JOPLIN, MO – May 24, 2016 – The month of May is National Electrical Safety Month. It’s also the time of year many people begin spending more time enjoying the outdoors. As you head out to trim hedges, plant trees, clean the pool or work on home improvements, remember to stay safe around electricity.
- Observe the “10-foot rule.” Keep ladders at least 10 feet from power lines, including all parts of your body and anything you are holding in your hands.
- Know where the power lines are located when carrying your ladder. Carry in the horizontal position, parallel to the horizon, instead of upright where it could catch on overhead wires.
- Make sure that, should the ladder fall from its upright position, it would clear any nearby electrical lines. Take extra care to “plant” or secure the ladder in place before you climb it.
- When working with long items on a ladder, such as gutters, antennas, pipes or conduit, be very careful not to place them where they could come into contact with energized wires. Remember the 10-foot rule.
- Be sure all electrical equipment for your swimming pool is properly installed and grounded. Ground fault circuit interrupters (GFCIs) should be installed on electrical equipment. Should a fault occur in the equipment, the GFCI instantly cuts the power, reducing the likelihood of serious electric shock.
- Before installing a new pool, take note of power line locations and always observe the 10-foot rule when using skimmers and cleaning equipment with long handles.
- Avoid using electrical equipment near the pool.
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- If you plan to use an electric lawn mower, hedge trimmer or weed eater, be sure to keep the cord behind you and away from blades and moving parts. Be careful not to cut or damage the cord.
- Always unplug electrical equipment if you meet with an obstruction. Free obstructions only after you’ve disconnected power.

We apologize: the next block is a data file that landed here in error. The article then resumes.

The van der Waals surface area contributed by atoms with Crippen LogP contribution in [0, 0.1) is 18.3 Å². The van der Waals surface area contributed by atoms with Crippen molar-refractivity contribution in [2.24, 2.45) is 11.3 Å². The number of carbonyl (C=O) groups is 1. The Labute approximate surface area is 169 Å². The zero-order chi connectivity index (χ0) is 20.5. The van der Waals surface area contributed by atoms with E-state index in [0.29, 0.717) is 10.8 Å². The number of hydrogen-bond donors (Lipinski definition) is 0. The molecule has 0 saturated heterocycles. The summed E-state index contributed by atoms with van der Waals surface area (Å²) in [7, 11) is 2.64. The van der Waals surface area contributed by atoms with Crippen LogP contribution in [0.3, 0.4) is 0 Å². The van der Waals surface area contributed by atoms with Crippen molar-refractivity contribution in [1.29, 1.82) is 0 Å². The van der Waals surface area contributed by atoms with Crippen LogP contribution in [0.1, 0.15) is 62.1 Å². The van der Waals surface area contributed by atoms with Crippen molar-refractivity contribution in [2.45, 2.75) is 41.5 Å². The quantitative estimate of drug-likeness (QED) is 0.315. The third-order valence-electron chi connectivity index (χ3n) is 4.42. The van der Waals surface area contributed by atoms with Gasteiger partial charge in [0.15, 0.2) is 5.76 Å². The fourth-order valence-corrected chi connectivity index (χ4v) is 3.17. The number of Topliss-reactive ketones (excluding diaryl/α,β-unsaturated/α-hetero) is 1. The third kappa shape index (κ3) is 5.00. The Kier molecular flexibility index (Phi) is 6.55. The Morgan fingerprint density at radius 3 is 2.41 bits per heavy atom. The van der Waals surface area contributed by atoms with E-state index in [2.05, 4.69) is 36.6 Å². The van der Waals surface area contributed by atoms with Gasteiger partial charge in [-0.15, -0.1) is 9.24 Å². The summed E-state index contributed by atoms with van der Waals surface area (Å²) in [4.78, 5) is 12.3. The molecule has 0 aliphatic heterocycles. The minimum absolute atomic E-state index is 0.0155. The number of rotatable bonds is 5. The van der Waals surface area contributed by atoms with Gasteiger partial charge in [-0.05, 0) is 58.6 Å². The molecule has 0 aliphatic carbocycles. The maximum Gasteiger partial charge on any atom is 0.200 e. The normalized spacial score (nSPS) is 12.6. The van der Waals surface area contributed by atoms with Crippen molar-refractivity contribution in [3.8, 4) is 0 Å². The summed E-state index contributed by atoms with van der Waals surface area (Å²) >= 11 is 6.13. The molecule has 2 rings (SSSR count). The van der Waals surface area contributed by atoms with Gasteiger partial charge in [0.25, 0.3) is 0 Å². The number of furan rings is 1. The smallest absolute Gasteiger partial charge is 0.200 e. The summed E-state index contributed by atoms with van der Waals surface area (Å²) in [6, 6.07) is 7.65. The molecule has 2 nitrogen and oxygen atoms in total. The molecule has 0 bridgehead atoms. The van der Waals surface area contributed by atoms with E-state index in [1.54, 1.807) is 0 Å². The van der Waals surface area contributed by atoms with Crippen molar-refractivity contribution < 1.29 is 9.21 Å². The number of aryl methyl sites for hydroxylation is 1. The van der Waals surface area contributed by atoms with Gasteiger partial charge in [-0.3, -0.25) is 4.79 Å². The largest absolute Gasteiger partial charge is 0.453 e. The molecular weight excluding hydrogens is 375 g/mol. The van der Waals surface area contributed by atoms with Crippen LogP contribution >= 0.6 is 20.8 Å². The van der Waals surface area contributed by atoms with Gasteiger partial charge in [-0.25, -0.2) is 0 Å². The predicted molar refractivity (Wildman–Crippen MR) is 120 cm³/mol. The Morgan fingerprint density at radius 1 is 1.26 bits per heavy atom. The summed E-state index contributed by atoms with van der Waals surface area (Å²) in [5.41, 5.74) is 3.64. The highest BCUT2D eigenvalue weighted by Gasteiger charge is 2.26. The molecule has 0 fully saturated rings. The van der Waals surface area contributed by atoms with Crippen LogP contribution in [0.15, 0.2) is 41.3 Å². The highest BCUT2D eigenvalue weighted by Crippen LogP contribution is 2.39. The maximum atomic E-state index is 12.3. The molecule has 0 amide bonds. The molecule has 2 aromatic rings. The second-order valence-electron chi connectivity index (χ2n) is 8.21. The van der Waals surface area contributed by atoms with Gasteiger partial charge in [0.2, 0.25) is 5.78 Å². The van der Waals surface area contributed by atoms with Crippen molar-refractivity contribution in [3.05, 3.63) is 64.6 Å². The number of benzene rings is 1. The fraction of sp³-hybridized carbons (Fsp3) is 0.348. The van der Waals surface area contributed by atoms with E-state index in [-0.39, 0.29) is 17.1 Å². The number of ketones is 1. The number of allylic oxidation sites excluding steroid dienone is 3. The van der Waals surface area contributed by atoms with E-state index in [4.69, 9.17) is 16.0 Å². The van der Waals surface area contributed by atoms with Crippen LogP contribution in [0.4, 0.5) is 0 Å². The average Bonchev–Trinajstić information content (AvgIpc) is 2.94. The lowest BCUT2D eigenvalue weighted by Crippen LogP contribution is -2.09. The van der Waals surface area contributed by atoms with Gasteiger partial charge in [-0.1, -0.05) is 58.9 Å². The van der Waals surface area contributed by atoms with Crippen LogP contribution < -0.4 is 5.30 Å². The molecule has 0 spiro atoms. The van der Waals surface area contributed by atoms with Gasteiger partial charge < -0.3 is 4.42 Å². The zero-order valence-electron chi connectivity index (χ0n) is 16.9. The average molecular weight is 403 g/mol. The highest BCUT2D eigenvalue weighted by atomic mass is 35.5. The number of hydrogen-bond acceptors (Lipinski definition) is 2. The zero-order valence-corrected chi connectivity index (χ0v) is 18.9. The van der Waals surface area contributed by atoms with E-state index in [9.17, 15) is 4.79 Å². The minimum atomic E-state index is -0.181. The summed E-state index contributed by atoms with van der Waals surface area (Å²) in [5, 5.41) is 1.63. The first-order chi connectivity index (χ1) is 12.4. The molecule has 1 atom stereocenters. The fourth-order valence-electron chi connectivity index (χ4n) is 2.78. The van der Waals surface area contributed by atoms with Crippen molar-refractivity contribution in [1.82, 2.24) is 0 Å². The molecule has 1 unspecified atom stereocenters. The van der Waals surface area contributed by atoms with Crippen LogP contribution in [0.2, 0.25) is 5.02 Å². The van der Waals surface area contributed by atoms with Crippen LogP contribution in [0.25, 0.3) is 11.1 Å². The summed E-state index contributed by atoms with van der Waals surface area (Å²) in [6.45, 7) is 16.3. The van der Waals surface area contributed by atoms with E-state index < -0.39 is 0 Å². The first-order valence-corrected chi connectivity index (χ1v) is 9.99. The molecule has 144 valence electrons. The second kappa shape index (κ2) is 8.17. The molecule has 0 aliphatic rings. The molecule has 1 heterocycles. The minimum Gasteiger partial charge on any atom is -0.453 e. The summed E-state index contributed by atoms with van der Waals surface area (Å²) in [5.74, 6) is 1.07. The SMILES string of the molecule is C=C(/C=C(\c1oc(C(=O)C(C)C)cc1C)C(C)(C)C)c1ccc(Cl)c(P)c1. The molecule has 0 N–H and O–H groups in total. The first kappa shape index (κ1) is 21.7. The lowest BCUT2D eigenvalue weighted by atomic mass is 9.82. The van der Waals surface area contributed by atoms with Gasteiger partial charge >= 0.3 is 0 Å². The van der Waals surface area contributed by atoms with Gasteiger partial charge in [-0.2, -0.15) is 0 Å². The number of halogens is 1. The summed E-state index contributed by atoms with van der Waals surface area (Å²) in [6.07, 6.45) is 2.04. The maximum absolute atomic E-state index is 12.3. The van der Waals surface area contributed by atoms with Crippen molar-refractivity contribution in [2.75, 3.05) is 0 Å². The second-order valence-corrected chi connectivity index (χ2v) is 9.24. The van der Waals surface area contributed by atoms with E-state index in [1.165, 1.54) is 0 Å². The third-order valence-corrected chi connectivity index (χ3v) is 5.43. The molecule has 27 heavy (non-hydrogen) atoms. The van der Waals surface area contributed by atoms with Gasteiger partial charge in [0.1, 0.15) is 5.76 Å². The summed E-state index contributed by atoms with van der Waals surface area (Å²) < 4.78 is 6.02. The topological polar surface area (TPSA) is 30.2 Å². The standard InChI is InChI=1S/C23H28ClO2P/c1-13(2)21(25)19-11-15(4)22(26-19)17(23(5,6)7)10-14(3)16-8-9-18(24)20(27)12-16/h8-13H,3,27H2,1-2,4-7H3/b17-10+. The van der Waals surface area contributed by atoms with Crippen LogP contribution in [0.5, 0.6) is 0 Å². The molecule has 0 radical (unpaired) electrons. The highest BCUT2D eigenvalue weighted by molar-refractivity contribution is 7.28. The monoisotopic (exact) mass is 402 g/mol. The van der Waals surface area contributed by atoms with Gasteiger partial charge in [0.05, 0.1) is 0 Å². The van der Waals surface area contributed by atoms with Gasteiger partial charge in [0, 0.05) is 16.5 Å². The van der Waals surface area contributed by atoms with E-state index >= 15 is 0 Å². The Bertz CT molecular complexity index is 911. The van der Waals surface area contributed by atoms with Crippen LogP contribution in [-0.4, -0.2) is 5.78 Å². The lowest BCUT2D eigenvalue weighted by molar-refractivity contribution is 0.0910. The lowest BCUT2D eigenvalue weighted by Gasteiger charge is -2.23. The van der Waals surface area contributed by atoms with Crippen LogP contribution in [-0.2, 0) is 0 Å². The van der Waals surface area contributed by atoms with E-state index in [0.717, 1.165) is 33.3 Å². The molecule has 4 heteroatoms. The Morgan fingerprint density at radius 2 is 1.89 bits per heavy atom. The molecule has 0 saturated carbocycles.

- Keep tools in good operating condition, inspect their grounding connections frequently, and follow manufacturer’s operating instructions.
- Never trim trees near power lines! If you need assistance trimming near your service wire, call us. We will disconnect it free of charge to allow you or your contractor to work safely. Please call at least 48 hours in advance.
- Protect outdoor electrical outlets with weatherproof covers and GFCIs.
- Never operate electrical equipment on a wet surface or in the rain.
- Never enter a flooded basement to turn off electricity. First, call your local fire department, then call Empire.
- If your outdoor project involves digging, make sure to call 811 from any state to have your underground utilities located. Call at least three, but not more than ten, working days before beginning your project.
- Stay away from power lines. They are bare wires and not insulated. Downed power lines may appear to be harmless, but could be energized and dangerous.
- If a person or object is in contact with a power line, don’t touch the person, object or line. The electric current could flow through to you. Call 911 and Empire immediately.
- If your vehicle is in contact with a power line, stay inside the car. Warn others not to touch the car or the power line.
- If you must leave your vehicle, jump clear to avoid being in contact with the car and the ground at the same time.
For more safety information, visit us online at www.empiredistrict.com.
Based in Joplin, Missouri, The Empire District Electric Company (NYSE: EDE) is an investor-owned, regulated utility providing electric, natural gas (through its wholly owned subsidiary The Empire District Gas Company), and water service, with approximately 218,000 customers in Missouri, Kansas, Oklahoma, and Arkansas. A subsidiary of the Company also provides fiber optic services.